What does the spinothalamic tract carry? ascending pain and temp
What is the first order neuron in the spinothalamic tract? where is the cell body? sensory nerve ending (A delta and C fibers) cell body in DRG--> enters SC
What is the first synapse in the spinothalamic tract? ipsilateral gray matter of SC
What is the second order neuron in the spinothalamic tract? decussates at anterior white commisure-->ascends contralateral
What is the second synapse of the spinothalamic tract? VPL of thalamus
Where is the 3rd order neuron of the spinothalamic tract? sensory cortex
What does the lateral corticospinal tract carry? descending voluntary movement of contralateral limbs
What is the 1st order neuron in the lateral corticospinal tract? Where is the cell body? upper motor neuron: cell body in primary motor cortex-->descends ipsilaterally (thru internal capusle) until decussating at caudal medulla(pyramid)-->descends contralaterally
What is the 1st synapse of the lateral corticospinal tract? cell body of the anterior horn (SC)
What is the 2nd order neuron in the lateral corticospinal tract? lower motor neuron: leaves SC
What is the 2nd synapse of the lateral corticospinal tract? neuromuscular junction
What are the key findings in a lower motor neuron lesion? everything is lowered. except incr fasiculations. less muscle mass, decr muscle tone, decr reflexes, downgoing toes)
What are the key findings in an upper motor neuron lesion? everything up( tone, distal tendon reflexes, toes). see babinski sign, spastic paralysis. clasp knife spasticity
When is a positive Babinski sign normal? infants
What is a fasciculation? muscle twitching
What is the damage to the SC seen in poliomyelitis and Werdnig-Hoffman disease? lower motor neuron lesions only due to destruction of anterior horns; flaccid paralysis
What is the damage to the SC seen in multiple sclerosis? mostly white matter of the cervical region. random and asymmetric lesions due to demyelination; scanning speech, intention tremor, nystagmus
What is the damage to the SC seen in ALS? combined lower and motor neuron deficits with no sensory deficit. both upper and lower motro neurone signs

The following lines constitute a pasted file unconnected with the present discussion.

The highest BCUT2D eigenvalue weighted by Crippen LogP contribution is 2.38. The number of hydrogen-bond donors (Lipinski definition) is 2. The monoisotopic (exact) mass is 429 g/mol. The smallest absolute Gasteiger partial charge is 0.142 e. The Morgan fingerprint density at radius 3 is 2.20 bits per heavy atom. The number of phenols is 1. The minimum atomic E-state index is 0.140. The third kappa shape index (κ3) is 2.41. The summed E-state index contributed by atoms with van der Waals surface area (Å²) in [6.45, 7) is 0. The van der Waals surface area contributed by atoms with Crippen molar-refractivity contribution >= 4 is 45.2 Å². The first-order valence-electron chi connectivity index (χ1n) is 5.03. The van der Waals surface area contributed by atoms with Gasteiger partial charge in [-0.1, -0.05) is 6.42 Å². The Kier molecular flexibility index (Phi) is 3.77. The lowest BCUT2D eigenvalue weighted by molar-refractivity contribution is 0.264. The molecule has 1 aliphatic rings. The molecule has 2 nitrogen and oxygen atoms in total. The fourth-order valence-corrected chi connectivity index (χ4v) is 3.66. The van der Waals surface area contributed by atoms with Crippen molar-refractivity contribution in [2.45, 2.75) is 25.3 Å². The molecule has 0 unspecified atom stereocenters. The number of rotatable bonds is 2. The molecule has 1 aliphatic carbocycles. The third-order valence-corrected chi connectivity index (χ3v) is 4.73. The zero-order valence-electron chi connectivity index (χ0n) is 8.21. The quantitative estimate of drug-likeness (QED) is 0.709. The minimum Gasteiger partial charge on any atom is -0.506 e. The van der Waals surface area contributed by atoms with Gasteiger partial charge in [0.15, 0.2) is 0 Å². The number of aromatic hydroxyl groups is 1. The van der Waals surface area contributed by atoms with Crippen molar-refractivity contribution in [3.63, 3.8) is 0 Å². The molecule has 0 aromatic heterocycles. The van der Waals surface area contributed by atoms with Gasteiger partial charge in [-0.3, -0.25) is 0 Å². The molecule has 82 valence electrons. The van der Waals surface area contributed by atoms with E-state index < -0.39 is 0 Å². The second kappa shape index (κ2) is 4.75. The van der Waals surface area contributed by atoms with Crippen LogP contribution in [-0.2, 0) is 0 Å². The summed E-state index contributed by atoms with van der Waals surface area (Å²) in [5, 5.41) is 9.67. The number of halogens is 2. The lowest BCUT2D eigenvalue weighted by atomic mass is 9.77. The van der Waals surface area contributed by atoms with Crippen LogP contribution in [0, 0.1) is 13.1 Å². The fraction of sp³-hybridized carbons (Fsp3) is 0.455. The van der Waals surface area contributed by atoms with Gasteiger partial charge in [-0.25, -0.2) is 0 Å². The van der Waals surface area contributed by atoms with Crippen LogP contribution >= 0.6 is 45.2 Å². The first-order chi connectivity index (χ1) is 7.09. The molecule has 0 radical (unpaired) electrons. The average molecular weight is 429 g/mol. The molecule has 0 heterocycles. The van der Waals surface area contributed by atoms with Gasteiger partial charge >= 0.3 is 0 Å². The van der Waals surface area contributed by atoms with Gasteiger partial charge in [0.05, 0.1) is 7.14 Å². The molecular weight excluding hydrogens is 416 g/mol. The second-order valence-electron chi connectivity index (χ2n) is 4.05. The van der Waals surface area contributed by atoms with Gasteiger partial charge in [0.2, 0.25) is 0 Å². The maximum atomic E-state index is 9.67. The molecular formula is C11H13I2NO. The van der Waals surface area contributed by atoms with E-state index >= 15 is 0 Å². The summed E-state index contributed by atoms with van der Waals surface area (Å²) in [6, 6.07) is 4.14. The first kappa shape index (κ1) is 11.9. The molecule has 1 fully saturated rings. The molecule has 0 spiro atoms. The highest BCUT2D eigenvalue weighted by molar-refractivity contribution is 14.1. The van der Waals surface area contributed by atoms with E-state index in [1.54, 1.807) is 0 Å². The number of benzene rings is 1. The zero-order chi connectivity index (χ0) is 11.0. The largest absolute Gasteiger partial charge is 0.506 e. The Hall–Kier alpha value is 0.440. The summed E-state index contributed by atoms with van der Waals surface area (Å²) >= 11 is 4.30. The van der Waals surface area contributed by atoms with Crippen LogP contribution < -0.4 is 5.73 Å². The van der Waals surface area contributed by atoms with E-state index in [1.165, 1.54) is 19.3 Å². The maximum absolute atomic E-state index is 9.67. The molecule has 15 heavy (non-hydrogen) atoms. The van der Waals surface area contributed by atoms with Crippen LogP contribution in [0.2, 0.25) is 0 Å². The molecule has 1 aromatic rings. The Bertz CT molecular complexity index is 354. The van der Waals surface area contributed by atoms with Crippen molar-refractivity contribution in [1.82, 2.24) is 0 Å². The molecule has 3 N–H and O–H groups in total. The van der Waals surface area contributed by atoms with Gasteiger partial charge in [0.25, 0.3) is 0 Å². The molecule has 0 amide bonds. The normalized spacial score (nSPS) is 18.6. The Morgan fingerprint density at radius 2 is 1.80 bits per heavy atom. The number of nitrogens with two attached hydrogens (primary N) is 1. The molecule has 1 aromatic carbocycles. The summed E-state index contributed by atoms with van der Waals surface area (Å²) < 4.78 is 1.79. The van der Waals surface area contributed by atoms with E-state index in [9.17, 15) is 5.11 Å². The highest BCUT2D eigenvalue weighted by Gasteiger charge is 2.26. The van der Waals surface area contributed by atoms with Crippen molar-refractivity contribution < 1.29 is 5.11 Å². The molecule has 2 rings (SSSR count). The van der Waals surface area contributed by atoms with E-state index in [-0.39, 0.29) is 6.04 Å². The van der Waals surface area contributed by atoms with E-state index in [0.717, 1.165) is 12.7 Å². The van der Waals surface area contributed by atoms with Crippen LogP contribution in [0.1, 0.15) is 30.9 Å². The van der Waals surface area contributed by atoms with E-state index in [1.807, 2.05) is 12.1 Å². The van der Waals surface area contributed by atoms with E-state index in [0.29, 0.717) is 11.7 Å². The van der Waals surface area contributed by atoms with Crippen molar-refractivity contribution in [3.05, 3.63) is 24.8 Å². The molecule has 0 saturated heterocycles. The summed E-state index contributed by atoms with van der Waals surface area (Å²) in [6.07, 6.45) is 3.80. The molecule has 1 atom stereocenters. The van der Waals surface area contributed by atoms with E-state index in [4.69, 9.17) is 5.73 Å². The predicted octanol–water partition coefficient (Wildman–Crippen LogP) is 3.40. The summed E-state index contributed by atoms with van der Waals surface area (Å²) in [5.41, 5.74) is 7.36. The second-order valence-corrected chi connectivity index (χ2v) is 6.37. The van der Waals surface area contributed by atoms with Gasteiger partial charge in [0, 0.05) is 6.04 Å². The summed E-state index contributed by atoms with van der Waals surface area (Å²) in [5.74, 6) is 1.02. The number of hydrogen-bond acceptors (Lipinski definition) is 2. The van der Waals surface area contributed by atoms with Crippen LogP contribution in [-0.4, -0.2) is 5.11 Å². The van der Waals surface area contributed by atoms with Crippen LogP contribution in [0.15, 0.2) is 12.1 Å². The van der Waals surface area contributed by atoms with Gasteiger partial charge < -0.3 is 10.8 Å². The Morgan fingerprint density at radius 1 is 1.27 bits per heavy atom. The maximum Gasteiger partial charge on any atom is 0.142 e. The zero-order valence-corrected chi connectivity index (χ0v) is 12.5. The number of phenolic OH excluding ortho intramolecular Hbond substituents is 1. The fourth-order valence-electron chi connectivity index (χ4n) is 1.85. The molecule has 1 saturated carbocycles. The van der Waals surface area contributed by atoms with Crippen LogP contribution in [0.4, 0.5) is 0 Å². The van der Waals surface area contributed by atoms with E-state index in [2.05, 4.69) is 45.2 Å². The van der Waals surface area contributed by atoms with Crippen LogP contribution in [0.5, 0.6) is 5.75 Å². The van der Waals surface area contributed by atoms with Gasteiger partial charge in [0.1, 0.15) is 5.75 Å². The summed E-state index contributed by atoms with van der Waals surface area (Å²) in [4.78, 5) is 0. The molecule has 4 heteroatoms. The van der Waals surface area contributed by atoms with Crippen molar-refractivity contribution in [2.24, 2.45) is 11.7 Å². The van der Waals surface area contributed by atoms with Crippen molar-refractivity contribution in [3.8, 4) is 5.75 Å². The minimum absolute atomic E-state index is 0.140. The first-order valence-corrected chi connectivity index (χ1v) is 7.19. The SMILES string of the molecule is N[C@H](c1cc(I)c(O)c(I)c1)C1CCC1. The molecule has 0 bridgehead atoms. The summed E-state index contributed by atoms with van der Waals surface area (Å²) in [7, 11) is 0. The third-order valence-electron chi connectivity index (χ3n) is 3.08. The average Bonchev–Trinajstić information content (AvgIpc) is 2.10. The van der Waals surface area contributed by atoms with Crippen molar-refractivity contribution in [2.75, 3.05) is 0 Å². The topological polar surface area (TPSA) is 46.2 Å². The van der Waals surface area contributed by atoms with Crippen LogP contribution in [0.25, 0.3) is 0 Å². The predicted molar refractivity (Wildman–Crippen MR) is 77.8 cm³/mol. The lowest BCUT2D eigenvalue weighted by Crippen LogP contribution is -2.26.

What is the damage to the SC seen in complete occlusion of the Anterior spinal a? spares dorsal columns and tract of Lissauer; upper thoracic ASA territory is a watershed area, as artery of Adamkiewicz supplies ASA below T8
What is the damage to the SC seen in tabes dorsalis? tertiary syphilis. degeneration of dorsal roots and dorsal columns, impaired proprioception and locomotor ataxia
What is the damage to the SC seen in syringomyelia? damages anterior white commisure of spinothalamic tract (2nd order neurons). results in bilateral loss of pain and temp (C8-T1), see with Chiari Types 1 and 2. can expand and affect other tracts
What is the damage to the SC seen in vit B12 neuropathy, vit E defieciency, Friedrich's ataxia? subacute combined degenertation. demyelination of dorsal columns laterla corticospinal tracts, ataxic gait, hyperreflexia, impaired position and vibrational sense
What is the pathophys of poliomyelitis? caused by poliovirus, transmitted by the fecal oral route. replicates in the oropharync and small intestine before spreading to the bloodstream to CNS where it leads to destruction of cells in anterior horn leading to LMn destruction
What are the Sx of poliomyelitis? malaise, Ha, fever, nausea, abd pain, AT. LMN lesion signs: weakness and atrophy, fasciulations, fibrillation, hyporeflexia
What are the key findings in poliomyelitis? CSf with lymphocytic pleocytosis with slight elevation of protein (no change in CSF glucose). virus is recovered from stool or throat
What is Werdnig-Hoffman disease? a.k.a infantile spinal muscular atrophy. AutoR. present as floppy baby, tongue fasciluations, death around 7 motnhs. associated with degeration of the anterior horns. LMN involvement only
What is the lesion in amyotrophic lateral sclerosis (ALS)? What is the common defect? associated with both LMN and UMN signs. no sensory, cognitive, or oculomotor deficits (stephen Hawking). caused often by defect in superoxide dismutase 1 (SOD1)
What is the common presentation of ALS? fasciulation and eventualy atrophy, progressive and fatal.
What is a possible tx for ALS? How does it work? riluzole treatment modestly lengthens survival by decreasing presynaptic glutamate release
What happens in tabes dorsalis? degeneration of dorsal columns and dorsal roots due to tertiary syphilis, resulting in imparied proprioception and locomotor ataxia
What are some common associations with Tabes dorsalis? Charcot's joints, shooting (lightning) pain, Argyll robertson pupils ( accomidate but dont react to ligt), absense of reflexes, positive romberf, sensory ataxia at night
What is the pathophys of Friedrich's ataxia? autoR tirnucleotide repeat of GAA in gene for frataxinm. leads to impairment of mitochondria
What are the common findings in Friedreich's ataxia? staggering gait, frequent falling, nystagmus, dysartria, pes cavus, hammer toes, hypertrophic cardiomyopathy ( cause of death)
How does Friedrich's ataxia present? in childhood as kyphosis
What is a mnemonic for the presentation of Friedreich's ataxia? favorite frat(axin) bro: always stumbling, staggering and falling
What is Brown-Sequard syndrome? What are the 5 key fidnings? hemisection of the SC. 1. ipsi UMN signs (CST) below 2. ipsi loss of tactile, proprioception below lesion 3. contra loss of pain and temp (STT) below lesion 4. ipsi loss of all sensation at level of lesion 5. LM signs (flaccid paralysis) at lesion level
What happens if Brown Sequard lesion is above T1? patient can present with Horner's syndrome
Created by: tjs2123